After his unbeaten streak as an amateur, Townsend was ready to start making some money. He went pro and kept winning. He has amassed an impressive record of 14 wins and just three losses. He is most recently on an eight-fight winning streak.

Townsend made his debut for the RFA during the RFA vs. Legacy card. Despite a strong uptick in quality opponents, he has continued his dominating ways. His latest accomplishment was a unanimous decision victory over Bellator vet Ryan Roberts.

“I am always looking for the finish, but you’re just not going to get one every time you fight, especially as you move up to better and better fighters,” said Townsend. “He was tough. He was well rounded, but a lot of people remember I was sick for that fight. Not to take anything away from him, but I just wasn’t myself then. Still, I feel like I dominated in every round. I am happy with the way I performed.

“When you’re facing a high-caliber fighter, you can’t be one-dimensional and you have to be ready. With these guys, you have to capitalize on a mental mistake to be able to get that quick finish. And they don’t usually make them.”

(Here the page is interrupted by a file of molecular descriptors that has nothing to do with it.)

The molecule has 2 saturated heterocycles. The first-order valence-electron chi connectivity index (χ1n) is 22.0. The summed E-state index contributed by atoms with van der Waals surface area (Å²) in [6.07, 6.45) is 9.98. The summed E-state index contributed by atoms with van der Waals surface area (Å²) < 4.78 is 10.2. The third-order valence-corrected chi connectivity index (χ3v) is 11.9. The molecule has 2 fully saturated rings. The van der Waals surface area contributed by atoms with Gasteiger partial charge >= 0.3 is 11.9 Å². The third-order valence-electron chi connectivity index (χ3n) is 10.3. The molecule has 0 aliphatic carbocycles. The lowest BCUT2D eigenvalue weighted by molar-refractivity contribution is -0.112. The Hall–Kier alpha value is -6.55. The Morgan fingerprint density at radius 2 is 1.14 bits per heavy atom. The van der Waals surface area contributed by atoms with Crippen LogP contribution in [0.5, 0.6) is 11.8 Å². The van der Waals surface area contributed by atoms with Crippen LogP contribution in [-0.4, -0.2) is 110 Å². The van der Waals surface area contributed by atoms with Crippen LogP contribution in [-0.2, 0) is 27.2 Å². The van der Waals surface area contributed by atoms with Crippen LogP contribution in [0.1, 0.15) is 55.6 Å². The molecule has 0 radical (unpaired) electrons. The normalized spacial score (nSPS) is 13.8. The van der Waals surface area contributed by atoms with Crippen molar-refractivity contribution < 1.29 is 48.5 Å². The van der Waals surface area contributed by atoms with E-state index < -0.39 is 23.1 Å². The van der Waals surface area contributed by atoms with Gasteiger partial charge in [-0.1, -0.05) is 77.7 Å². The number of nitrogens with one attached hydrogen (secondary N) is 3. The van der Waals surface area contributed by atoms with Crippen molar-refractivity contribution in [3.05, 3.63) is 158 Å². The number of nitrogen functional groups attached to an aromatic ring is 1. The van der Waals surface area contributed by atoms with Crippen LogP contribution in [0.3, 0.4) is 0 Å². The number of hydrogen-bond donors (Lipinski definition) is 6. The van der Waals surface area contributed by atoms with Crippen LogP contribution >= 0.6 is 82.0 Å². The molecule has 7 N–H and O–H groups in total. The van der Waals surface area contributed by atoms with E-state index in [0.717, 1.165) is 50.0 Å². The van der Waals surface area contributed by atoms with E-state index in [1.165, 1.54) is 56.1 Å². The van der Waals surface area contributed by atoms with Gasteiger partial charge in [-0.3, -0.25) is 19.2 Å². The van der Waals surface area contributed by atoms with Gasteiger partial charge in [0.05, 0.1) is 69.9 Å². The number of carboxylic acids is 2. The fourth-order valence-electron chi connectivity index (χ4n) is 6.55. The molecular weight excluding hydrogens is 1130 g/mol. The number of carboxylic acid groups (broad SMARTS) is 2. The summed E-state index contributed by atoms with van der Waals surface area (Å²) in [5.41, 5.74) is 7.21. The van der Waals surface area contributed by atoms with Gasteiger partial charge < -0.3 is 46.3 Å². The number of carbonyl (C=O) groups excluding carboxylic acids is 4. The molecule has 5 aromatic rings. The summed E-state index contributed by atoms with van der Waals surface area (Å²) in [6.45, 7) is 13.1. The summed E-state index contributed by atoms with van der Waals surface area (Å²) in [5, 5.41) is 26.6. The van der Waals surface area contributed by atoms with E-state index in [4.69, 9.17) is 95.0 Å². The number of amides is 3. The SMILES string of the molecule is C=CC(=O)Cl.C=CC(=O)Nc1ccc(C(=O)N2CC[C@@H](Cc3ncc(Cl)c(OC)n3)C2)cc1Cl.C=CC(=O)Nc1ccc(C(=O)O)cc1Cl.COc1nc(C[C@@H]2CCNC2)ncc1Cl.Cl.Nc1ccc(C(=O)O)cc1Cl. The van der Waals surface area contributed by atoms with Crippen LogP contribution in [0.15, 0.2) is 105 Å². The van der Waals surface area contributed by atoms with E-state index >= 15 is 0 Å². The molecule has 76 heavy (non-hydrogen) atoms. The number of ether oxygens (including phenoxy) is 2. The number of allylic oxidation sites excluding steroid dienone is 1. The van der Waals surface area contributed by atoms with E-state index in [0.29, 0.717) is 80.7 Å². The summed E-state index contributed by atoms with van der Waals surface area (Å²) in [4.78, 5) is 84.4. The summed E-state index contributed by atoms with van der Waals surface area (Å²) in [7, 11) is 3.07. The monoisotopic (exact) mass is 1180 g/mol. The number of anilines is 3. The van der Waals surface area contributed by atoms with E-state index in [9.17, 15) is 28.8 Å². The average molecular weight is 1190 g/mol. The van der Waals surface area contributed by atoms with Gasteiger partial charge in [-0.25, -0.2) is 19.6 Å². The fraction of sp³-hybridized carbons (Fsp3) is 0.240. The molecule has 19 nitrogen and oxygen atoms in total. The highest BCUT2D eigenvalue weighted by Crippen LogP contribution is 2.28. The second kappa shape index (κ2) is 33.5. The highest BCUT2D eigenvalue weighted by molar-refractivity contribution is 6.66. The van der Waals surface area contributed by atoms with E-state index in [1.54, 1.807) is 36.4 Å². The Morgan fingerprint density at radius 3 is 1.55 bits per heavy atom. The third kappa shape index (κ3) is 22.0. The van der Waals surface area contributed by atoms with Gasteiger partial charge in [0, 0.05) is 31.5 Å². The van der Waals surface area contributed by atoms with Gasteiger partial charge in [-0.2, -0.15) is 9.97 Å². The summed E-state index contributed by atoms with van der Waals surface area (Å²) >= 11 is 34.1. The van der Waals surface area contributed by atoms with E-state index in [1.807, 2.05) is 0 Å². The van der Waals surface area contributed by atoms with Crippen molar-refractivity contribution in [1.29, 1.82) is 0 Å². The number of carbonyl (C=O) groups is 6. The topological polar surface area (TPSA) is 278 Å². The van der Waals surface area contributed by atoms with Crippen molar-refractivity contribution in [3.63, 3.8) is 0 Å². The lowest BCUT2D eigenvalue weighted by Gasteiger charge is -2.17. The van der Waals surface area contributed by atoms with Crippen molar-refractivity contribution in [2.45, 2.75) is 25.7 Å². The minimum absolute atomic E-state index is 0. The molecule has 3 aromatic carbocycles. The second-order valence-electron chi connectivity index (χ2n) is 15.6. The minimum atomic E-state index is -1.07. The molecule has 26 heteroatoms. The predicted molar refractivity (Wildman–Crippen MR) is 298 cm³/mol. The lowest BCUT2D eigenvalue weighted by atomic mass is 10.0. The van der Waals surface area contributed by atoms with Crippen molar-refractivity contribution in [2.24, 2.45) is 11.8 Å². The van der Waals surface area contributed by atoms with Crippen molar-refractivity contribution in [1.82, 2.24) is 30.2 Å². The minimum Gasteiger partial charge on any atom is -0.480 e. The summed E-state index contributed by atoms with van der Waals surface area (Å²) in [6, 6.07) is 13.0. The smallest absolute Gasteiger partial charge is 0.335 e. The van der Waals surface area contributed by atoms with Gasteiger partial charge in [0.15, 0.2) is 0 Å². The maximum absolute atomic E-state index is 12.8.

“I am not trying to hide my goals. [The RFA] know that the UFC is where we want to be. Everyone knows this. The UFC wants you to beat a UFC veteran before you can make the jump. I think it’s kind of weird. Ninety-nine percent of the time, it’s someone they didn’t want. They couldn’t cut it.

“I definitely feel I am UFC caliber. So far, I’ve beaten two of their veterans and I’ve got an opportunity to beat a third. It seems like they are cutting a lot of guys lately and making room for guys like me. The top guys are in the UFC and that is where I want to be. And I think I can do it. I like to say that I am the best fighter to never compete in the UFC.”